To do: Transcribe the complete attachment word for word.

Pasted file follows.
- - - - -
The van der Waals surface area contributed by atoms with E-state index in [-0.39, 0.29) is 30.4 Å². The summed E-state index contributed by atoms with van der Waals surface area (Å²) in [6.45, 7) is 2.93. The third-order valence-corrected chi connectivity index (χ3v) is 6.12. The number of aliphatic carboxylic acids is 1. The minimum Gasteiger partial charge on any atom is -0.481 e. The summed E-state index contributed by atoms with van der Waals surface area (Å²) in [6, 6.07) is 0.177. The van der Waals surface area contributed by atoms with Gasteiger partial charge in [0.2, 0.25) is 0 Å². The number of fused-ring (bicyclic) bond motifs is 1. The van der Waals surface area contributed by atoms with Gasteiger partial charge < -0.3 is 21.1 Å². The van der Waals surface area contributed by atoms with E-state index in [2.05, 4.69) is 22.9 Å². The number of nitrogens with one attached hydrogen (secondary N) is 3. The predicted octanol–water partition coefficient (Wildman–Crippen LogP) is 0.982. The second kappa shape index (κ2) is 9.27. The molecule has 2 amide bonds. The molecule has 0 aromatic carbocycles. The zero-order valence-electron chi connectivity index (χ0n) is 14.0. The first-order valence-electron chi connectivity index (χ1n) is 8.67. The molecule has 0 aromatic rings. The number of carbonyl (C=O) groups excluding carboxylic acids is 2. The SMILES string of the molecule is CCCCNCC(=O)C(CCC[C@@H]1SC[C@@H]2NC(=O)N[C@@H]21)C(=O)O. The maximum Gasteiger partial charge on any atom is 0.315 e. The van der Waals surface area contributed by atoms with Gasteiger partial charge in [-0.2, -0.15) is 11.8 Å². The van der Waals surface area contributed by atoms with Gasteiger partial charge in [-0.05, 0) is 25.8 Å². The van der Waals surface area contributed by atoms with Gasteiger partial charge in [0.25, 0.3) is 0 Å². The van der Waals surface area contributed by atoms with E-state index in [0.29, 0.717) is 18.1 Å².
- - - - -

The van der Waals surface area contributed by atoms with E-state index in [-0.39, 0.29) is 30.4 Å². The summed E-state index contributed by atoms with van der Waals surface area (Å²) in [6.45, 7) is 2.93. The third-order valence-corrected chi connectivity index (χ3v) is 6.12. The number of aliphatic carboxylic acids is 1. The minimum Gasteiger partial charge on any atom is -0.481 e. The summed E-state index contributed by atoms with van der Waals surface area (Å²) in [6, 6.07) is 0.177. The van der Waals surface area contributed by atoms with Gasteiger partial charge in [0.2, 0.25) is 0 Å². The number of fused-ring (bicyclic) bond motifs is 1. The van der Waals surface area contributed by atoms with Gasteiger partial charge < -0.3 is 21.1 Å². The van der Waals surface area contributed by atoms with E-state index in [2.05, 4.69) is 22.9 Å². The number of nitrogens with one attached hydrogen (secondary N) is 3. The predicted octanol–water partition coefficient (Wildman–Crippen LogP) is 0.982. The second kappa shape index (κ2) is 9.27. The molecule has 2 amide bonds. The molecule has 0 aromatic carbocycles. The zero-order valence-electron chi connectivity index (χ0n) is 14.0. The first-order valence-electron chi connectivity index (χ1n) is 8.67. The molecule has 0 aromatic rings. The number of carbonyl (C=O) groups excluding carboxylic acids is 2. The SMILES string of the molecule is CCCCNCC(=O)C(CCC[C@@H]1SC[C@@H]2NC(=O)N[C@@H]21)C(=O)O. The maximum Gasteiger partial charge on any atom is 0.315 e. The van der Waals surface area contributed by atoms with Gasteiger partial charge in [-0.2, -0.15) is 11.8 Å². The van der Waals surface area contributed by atoms with Gasteiger partial charge in [-0.05, 0) is 25.8 Å². The van der Waals surface area contributed by atoms with Gasteiger partial charge in [0.25, 0.3) is 0 Å². The van der Waals surface area contributed by atoms with E-state index in [0.29, 0.717) is 18.1 Å².